The first 'main house' musical of Daniel Evans’ inaugural season as Artistic Director at CFT was greeted with rapturous applause and seemingly endless praise from its audience at press night. The production has a dynamic contrast between the comedic and the tragic; focusing on clarity of plot and development of character to draw the audience into the story and evoke our empathy. Indeed the events which unfold amongst the small, close community of Anatevka cannot help but remind us that conflicts of a religious nature will sadly always be relevant to our times. In the world of this story, at the turn of the century in Imperial Russia, we see that the treatment of Jews as the “other”; the “unwelcome” resonates just as clearly today with the violence and prejudice present in our current society and throughout history in the time between. The historical context of the piece, implemented by the director, cannot help but encourage us to long for a time when societies can live in a world of acceptance and embrace diversity. However, Evans has balanced his production with vibrant staging and choreography supported by a fantastic score by Bock and Harnick. From the passionate, energetic ‘Tradition’, a dynamite piece using the power of a full cast vocal and powerful choreography, to the hilarity and unexpected dream sequence, we left with as much of a mixture of joy and pain in our minds as the characters we had just seen carry in their hearts.
Omid Djalili leads the cast as Tevye, the milkman and father of five at the centre of the story. His characterisation is a delightful blend of protective father and anxious husband, all the while with the underscore of a man fearful for his future both financially and in terms of survival. He is humorous in all the right places, but never claims to be a perfect role model, remaining flawed throughout; rigid to his traditions and frustrated with the modern ideas of his daughters. It’s a high energy, detailed interpretation proving Djalili as a fine actor as well as established stand-up comedian. The performance is beautifully balanced by the feisty yet subtle offering of Tracy-Ann Oberman’s Golde, who packs an emotional punch despite having much less time to evolve than her counterpart. There is strong support from the eldest daughters. Simbi Akande’s Tzeitel blends the weight of tradition with the exuberance of young love convincingly, whilst Emma Kingston’s Hodel gives a rich, emotional vocal performance and Rose Shalloo’s heartbreaking Chava reinforces the tragic nature of growing up in a community filled with such conflict.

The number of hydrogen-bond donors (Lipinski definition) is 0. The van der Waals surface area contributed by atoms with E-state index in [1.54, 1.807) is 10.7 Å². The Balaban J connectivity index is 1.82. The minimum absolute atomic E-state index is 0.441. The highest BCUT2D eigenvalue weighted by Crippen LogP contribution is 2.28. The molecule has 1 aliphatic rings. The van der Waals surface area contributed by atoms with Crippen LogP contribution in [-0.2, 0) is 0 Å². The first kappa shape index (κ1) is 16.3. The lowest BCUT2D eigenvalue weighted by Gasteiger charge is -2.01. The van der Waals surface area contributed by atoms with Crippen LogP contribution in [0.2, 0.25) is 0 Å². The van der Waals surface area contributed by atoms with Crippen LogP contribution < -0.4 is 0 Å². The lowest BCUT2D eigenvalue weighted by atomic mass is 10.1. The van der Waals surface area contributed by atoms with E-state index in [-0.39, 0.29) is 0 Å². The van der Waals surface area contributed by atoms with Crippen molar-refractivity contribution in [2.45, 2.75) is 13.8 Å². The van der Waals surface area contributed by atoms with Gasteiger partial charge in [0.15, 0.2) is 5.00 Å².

The combination of Alex Brotherson’s spacious set, combined with David Hersey’s atmospheric lighting brings the world of these characters to life, with Alistair David’s dynamic choreography contrasting beautifully with more subtle private moments. The families, lit by candlelight around tables at Sabbath served as a particularly touching image, once again bringing the themes of family, community and its tradition to the forefront. Despite the tragic conclusion of the piece, with its historical imagery and inevitable ending, what Evans and his cast leave us with is a passionate and raw piece of theatre; exquisitely balancing the anxiety and experience of the older generation with the youthful hope of the young. Indeed perhaps it is here when we realise how times have changed today. Today even the young to lack hope and be fearful of the world, and it’s worth revelling in the uplifting, celebratory moments of this ever poignant, moving piece.